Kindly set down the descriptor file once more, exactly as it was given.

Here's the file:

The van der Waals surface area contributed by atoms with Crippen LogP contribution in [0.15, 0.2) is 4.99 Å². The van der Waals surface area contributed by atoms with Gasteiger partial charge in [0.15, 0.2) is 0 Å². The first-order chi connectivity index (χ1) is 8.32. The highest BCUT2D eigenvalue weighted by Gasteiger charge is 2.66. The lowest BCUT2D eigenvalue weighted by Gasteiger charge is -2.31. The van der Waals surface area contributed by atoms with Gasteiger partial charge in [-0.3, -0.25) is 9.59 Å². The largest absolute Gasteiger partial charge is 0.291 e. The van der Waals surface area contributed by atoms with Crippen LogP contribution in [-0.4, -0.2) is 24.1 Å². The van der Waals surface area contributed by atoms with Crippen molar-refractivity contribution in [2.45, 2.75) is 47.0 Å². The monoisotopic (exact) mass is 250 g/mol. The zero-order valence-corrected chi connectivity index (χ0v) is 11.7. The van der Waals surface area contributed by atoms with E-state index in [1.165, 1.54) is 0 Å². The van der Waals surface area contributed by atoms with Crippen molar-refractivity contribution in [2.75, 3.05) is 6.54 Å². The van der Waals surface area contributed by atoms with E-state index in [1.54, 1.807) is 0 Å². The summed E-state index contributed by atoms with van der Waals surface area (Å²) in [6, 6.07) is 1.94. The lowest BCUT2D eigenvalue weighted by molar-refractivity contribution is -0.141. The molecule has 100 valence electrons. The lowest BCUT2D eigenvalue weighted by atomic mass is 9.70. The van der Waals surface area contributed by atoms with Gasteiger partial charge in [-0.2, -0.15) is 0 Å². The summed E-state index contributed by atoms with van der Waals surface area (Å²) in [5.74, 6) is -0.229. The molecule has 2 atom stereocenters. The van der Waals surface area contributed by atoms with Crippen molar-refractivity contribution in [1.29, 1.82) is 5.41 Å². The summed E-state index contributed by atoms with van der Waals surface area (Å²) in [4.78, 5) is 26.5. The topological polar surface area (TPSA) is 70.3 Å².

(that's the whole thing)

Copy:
The van der Waals surface area contributed by atoms with Crippen LogP contribution in [0.15, 0.2) is 4.99 Å². The van der Waals surface area contributed by atoms with Gasteiger partial charge in [0.15, 0.2) is 0 Å². The first-order chi connectivity index (χ1) is 8.32. The highest BCUT2D eigenvalue weighted by Gasteiger charge is 2.66. The lowest BCUT2D eigenvalue weighted by Gasteiger charge is -2.31. The van der Waals surface area contributed by atoms with Gasteiger partial charge in [-0.3, -0.25) is 9.59 Å². The largest absolute Gasteiger partial charge is 0.291 e. The van der Waals surface area contributed by atoms with Crippen LogP contribution in [-0.4, -0.2) is 24.1 Å². The van der Waals surface area contributed by atoms with Crippen molar-refractivity contribution in [2.45, 2.75) is 47.0 Å². The monoisotopic (exact) mass is 250 g/mol. The zero-order valence-corrected chi connectivity index (χ0v) is 11.7. The van der Waals surface area contributed by atoms with E-state index in [1.165, 1.54) is 0 Å². The van der Waals surface area contributed by atoms with Crippen molar-refractivity contribution in [2.75, 3.05) is 6.54 Å². The van der Waals surface area contributed by atoms with E-state index in [1.54, 1.807) is 0 Å². The summed E-state index contributed by atoms with van der Waals surface area (Å²) in [6, 6.07) is 1.94. The lowest BCUT2D eigenvalue weighted by molar-refractivity contribution is -0.141. The molecule has 100 valence electrons. The lowest BCUT2D eigenvalue weighted by atomic mass is 9.70. The van der Waals surface area contributed by atoms with Gasteiger partial charge in [-0.2, -0.15) is 0 Å². The summed E-state index contributed by atoms with van der Waals surface area (Å²) in [5.74, 6) is -0.229. The molecule has 2 atom stereocenters. The van der Waals surface area contributed by atoms with Crippen molar-refractivity contribution in [1.29, 1.82) is 5.41 Å². The summed E-state index contributed by atoms with van der Waals surface area (Å²) in [4.78, 5) is 26.5. The topological polar surface area (TPSA) is 70.3 Å².